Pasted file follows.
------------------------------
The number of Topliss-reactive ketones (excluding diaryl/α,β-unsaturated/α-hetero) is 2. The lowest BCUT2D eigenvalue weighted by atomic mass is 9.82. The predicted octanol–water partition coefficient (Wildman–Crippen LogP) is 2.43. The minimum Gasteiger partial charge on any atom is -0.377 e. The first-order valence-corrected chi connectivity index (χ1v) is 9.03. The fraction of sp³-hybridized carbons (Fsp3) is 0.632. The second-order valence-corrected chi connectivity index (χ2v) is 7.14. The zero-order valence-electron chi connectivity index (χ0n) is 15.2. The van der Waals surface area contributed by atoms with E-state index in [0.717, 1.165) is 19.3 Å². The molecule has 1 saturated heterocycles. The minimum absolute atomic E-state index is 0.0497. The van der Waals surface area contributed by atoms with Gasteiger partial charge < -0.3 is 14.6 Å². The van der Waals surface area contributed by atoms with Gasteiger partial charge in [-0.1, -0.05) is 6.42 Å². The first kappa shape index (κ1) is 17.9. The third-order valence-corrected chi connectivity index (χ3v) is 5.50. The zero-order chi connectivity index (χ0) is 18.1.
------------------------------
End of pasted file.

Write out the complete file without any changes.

The number of Topliss-reactive ketones (excluding diaryl/α,β-unsaturated/α-hetero) is 2. The lowest BCUT2D eigenvalue weighted by atomic mass is 9.82. The predicted octanol–water partition coefficient (Wildman–Crippen LogP) is 2.43. The minimum Gasteiger partial charge on any atom is -0.377 e. The first-order valence-corrected chi connectivity index (χ1v) is 9.03. The fraction of sp³-hybridized carbons (Fsp3) is 0.632. The second-order valence-corrected chi connectivity index (χ2v) is 7.14. The zero-order valence-electron chi connectivity index (χ0n) is 15.2. The van der Waals surface area contributed by atoms with E-state index in [0.717, 1.165) is 19.3 Å². The molecule has 1 saturated heterocycles. The minimum absolute atomic E-state index is 0.0497. The van der Waals surface area contributed by atoms with Gasteiger partial charge < -0.3 is 14.6 Å². The van der Waals surface area contributed by atoms with Gasteiger partial charge in [-0.1, -0.05) is 6.42 Å². The first kappa shape index (κ1) is 17.9. The third-order valence-corrected chi connectivity index (χ3v) is 5.50. The zero-order chi connectivity index (χ0) is 18.1.